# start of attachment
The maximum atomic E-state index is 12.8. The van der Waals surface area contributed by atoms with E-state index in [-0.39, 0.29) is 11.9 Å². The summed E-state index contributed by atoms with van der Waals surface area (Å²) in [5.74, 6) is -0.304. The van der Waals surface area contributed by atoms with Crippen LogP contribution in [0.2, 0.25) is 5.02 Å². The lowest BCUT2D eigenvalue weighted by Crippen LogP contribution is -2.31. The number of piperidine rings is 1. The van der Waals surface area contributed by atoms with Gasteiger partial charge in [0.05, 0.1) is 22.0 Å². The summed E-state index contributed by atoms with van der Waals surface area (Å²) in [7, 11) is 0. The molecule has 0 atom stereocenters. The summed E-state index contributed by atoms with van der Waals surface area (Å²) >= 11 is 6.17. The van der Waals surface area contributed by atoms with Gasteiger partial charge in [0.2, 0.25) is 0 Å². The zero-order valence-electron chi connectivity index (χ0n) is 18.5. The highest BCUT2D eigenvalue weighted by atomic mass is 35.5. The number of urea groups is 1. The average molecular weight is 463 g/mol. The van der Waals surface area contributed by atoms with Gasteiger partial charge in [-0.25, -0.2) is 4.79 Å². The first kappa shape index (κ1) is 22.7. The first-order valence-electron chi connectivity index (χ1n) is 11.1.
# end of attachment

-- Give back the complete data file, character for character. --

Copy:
The maximum atomic E-state index is 12.8. The van der Waals surface area contributed by atoms with E-state index in [-0.39, 0.29) is 11.9 Å². The summed E-state index contributed by atoms with van der Waals surface area (Å²) in [5.74, 6) is -0.304. The van der Waals surface area contributed by atoms with Crippen LogP contribution in [0.2, 0.25) is 5.02 Å². The lowest BCUT2D eigenvalue weighted by Crippen LogP contribution is -2.31. The number of piperidine rings is 1. The van der Waals surface area contributed by atoms with Gasteiger partial charge in [0.05, 0.1) is 22.0 Å². The summed E-state index contributed by atoms with van der Waals surface area (Å²) in [7, 11) is 0. The molecule has 0 atom stereocenters. The summed E-state index contributed by atoms with van der Waals surface area (Å²) >= 11 is 6.17. The van der Waals surface area contributed by atoms with Gasteiger partial charge in [0.2, 0.25) is 0 Å². The zero-order valence-electron chi connectivity index (χ0n) is 18.5. The highest BCUT2D eigenvalue weighted by atomic mass is 35.5. The number of urea groups is 1. The average molecular weight is 463 g/mol. The van der Waals surface area contributed by atoms with Gasteiger partial charge in [-0.25, -0.2) is 4.79 Å². The first kappa shape index (κ1) is 22.7. The first-order valence-electron chi connectivity index (χ1n) is 11.1.